In books such as "C# in a Nutshell", what is allocated on the stack and heap is introduced quite quickly. However, C++ sources such as "Programming Principles and Practice Using C++", the standard, and cppreference.com never mention stacks or heaps with regards to memory allocation - not even when they talk about storage duration/classes. Why is this? Is it implementation specific what is allocated where or is the use of stacks and heaps the same between all programming languages? If the latter is true, I would understand the lack of coverage of where different entities are allocated.
Stacks and heaps are not C++ language concepts (save the odd function in the C++ standard library), but are implementation concepts.
That's why C++ books will use the standard terms automatic and dynamic storage instead.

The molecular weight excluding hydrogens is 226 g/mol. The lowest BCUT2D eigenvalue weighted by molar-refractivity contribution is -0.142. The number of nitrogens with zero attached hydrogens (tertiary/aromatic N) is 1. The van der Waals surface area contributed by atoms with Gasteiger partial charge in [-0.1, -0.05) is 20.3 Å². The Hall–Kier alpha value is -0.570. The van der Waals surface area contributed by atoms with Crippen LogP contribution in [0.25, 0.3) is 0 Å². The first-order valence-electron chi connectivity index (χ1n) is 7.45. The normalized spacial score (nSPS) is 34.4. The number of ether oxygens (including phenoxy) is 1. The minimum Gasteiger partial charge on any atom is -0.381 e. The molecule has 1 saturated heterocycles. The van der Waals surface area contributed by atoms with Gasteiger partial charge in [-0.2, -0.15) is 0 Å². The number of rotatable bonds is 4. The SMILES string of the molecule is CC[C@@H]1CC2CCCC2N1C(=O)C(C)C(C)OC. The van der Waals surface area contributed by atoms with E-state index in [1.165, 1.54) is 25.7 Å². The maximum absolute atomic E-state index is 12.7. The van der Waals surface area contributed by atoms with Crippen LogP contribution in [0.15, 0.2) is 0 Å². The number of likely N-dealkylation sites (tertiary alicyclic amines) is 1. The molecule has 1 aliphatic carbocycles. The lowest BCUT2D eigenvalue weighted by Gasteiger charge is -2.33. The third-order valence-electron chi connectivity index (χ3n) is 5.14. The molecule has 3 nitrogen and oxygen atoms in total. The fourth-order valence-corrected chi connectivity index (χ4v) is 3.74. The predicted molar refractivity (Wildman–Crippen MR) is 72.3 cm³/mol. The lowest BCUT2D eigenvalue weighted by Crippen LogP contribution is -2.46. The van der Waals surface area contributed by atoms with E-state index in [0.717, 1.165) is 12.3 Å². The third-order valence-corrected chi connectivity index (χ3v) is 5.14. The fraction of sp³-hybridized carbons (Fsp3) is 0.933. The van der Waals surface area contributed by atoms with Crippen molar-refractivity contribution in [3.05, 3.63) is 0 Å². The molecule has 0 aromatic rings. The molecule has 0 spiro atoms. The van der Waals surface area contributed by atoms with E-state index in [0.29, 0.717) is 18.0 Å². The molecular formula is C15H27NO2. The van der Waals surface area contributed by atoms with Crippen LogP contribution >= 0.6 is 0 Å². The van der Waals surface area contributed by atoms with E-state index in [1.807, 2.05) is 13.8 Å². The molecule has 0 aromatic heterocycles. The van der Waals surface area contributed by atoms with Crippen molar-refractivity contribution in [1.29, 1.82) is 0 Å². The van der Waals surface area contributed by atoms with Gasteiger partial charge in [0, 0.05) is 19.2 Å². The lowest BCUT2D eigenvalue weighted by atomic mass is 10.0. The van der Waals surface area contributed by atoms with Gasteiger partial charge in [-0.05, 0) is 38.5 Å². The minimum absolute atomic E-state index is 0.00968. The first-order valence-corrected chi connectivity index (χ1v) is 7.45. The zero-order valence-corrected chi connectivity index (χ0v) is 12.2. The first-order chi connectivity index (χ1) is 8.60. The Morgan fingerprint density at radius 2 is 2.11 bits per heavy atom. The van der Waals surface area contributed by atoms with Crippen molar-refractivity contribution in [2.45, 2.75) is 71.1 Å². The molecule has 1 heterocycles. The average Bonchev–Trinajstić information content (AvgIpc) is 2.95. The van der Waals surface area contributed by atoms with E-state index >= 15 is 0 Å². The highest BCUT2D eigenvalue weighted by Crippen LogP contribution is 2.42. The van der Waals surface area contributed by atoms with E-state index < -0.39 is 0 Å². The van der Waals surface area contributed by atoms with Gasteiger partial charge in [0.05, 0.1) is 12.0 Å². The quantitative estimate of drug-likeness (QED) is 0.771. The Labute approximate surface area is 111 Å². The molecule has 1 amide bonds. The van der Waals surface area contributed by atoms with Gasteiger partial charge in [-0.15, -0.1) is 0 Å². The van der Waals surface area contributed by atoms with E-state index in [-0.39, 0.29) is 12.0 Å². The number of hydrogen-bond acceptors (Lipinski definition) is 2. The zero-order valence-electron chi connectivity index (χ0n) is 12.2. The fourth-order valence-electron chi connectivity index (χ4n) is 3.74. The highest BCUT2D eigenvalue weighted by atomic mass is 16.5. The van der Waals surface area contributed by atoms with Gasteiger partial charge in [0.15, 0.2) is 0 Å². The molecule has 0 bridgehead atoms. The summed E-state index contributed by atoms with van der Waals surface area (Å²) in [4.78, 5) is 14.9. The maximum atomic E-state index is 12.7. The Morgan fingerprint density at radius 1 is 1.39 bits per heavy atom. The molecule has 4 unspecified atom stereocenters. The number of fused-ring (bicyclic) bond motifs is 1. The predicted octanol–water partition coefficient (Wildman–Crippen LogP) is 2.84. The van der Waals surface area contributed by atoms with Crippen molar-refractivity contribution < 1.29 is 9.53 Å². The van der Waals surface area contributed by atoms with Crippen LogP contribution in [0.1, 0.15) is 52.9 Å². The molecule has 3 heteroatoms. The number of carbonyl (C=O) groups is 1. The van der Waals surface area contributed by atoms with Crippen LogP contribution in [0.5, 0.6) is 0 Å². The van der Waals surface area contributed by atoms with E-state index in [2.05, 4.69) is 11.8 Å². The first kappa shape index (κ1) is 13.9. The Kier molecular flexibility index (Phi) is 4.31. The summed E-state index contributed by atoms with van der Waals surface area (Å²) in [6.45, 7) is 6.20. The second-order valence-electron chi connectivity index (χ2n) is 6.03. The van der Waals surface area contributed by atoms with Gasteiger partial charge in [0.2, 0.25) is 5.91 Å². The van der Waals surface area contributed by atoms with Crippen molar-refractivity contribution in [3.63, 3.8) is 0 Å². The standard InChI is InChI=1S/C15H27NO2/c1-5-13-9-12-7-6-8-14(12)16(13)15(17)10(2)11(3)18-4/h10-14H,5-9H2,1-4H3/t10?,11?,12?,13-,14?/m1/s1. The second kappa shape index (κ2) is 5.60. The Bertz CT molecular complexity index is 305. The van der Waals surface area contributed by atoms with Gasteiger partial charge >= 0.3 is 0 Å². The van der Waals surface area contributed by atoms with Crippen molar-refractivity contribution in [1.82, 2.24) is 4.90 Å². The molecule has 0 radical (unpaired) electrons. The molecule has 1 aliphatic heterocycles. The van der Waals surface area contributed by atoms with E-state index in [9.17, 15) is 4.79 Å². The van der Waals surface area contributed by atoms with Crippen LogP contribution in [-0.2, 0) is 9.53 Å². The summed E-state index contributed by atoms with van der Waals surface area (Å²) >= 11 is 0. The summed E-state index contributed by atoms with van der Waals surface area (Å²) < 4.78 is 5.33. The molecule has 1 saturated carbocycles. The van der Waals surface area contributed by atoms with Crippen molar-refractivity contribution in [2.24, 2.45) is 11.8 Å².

If you were reading a book on compiler design and implementation then you'd fully expect comprehensive prose on stacks and heaps.
What you are interested in is not a book about the C++ Programming Language/Standard, but about the implementation of e.g the C++ Standard Library. There you would read more about Memory allocation on Stack/Heap. For example "The C++ Standard Library: A Tutorial and Reference" from Nicolai M. Josuttis.
Because C/C++ can also be used on platforms without any dynamic memory allocation support(for some embedded applications the compiler even prohibits usage of new and malloc), there is not much reference inside C++ programming books.